Cheques: inefficient, costly and slow, but still a delight

Published on 9 May 2011 in , , ,

Recently I received a cheque in the post. It was royalties for the two books I’ve published for the Amazon Kindle.

Blankety Blank Cheque Book & Pen

Photo by Bill McIntyre. Creative Commons licensed.

It was all very exciting. And great. And I waved it around a lot and went “Wahoo!”.

Then I put it down on the table and left it there until I had chance to pay it in.

I don’t live nor work particularly near a branch of any bank or building society. Colliers Wood is completely bank free, and White City has, well nothing. True, there’s various branches nearby in Wimbledon, Morden, Tooting and Shepherds Bush but as I don’t often pop to them, it means I have to do a special visit.

Hence it took me a month to finally get round to visiting Morden’s tiny branch of the Nationwide Building Society to pay it in. Then I got home, spotted that Amazon had changed things so that UK publishers can get money paid direct into their bank accounts, and shoved in my bank details. Two days later I got an email telling me another months worth of royalties had been deposited.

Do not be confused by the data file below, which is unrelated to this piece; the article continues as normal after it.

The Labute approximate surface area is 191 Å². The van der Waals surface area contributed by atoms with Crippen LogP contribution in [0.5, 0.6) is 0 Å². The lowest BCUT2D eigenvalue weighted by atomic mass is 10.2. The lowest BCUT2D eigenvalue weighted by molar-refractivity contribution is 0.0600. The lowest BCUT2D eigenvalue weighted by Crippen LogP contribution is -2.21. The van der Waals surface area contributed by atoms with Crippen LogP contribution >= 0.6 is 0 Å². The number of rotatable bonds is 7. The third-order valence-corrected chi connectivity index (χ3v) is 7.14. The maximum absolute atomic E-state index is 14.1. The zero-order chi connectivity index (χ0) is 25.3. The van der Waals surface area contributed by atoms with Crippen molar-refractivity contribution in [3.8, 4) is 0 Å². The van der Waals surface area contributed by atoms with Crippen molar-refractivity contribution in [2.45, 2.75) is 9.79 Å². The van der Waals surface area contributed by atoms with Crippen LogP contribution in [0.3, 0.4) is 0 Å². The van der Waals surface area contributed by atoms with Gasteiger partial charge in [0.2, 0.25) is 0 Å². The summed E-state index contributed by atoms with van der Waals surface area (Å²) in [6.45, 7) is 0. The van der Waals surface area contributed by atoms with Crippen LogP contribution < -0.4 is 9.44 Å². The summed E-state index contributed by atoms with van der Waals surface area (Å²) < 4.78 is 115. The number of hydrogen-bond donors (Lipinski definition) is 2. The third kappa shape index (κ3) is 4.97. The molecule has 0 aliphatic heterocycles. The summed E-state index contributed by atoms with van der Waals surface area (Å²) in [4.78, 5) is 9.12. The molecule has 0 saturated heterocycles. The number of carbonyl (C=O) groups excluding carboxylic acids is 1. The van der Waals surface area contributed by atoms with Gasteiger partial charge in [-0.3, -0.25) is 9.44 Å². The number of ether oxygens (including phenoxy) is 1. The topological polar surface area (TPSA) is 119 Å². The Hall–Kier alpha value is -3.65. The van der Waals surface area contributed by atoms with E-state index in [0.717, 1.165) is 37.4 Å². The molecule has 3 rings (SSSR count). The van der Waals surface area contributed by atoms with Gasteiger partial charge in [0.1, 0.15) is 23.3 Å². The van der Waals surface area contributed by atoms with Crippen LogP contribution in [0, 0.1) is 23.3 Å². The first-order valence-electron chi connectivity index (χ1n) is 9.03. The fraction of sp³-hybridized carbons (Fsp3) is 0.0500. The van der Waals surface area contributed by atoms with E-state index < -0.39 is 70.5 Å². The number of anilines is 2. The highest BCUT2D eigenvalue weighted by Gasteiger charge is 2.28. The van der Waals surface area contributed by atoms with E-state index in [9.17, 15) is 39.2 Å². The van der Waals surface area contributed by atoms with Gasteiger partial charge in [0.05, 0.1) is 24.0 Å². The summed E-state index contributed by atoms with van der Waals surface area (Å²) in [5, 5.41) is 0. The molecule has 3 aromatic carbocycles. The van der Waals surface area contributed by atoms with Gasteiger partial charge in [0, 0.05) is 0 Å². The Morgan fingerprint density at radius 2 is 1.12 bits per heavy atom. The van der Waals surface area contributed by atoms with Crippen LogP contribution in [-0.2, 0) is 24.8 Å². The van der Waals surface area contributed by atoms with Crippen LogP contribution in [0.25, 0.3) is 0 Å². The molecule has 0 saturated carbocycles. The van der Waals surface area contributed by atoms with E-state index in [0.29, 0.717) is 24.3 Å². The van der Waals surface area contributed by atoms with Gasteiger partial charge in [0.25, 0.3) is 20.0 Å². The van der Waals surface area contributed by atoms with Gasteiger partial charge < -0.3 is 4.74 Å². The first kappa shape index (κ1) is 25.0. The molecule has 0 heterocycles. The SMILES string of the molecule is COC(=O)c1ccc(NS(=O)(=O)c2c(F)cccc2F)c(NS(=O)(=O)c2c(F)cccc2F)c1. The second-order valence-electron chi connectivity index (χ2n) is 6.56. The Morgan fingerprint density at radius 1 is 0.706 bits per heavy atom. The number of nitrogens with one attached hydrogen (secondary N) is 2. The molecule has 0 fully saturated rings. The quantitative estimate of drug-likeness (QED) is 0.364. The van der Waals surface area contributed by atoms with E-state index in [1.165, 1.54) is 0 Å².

It didn’t seem anywhere near as exciting. There was no rustling of envelopes; no confused look as I opened it going “What on earth is this?!”; and no whoop of joy as I realised someone had given me money. It was just a click, another click and a “oh, that’s nice” and then I got on with my life.

Direct deposits just aren’t the same, especially not at birthdays. This is no doubt why, if my parents ever bung me some cash in celebration, they put it in my bank account but send a fake “cheque” in the envelope, from the “Bank of Mum and Dad”.

Of course, we all know cheques are inefficient and costly. Amazon knows this, which is why they won’t send cheques out until £100 worth of royalties have been accrued (recently increased from £75). In contrast, for a direct bank deposit they will send it out once you’ve got a measly tenner. It’s a no-brainer.

But with efficiency, maybe we’re losing a little part of the surprise and delight that makes life worth living.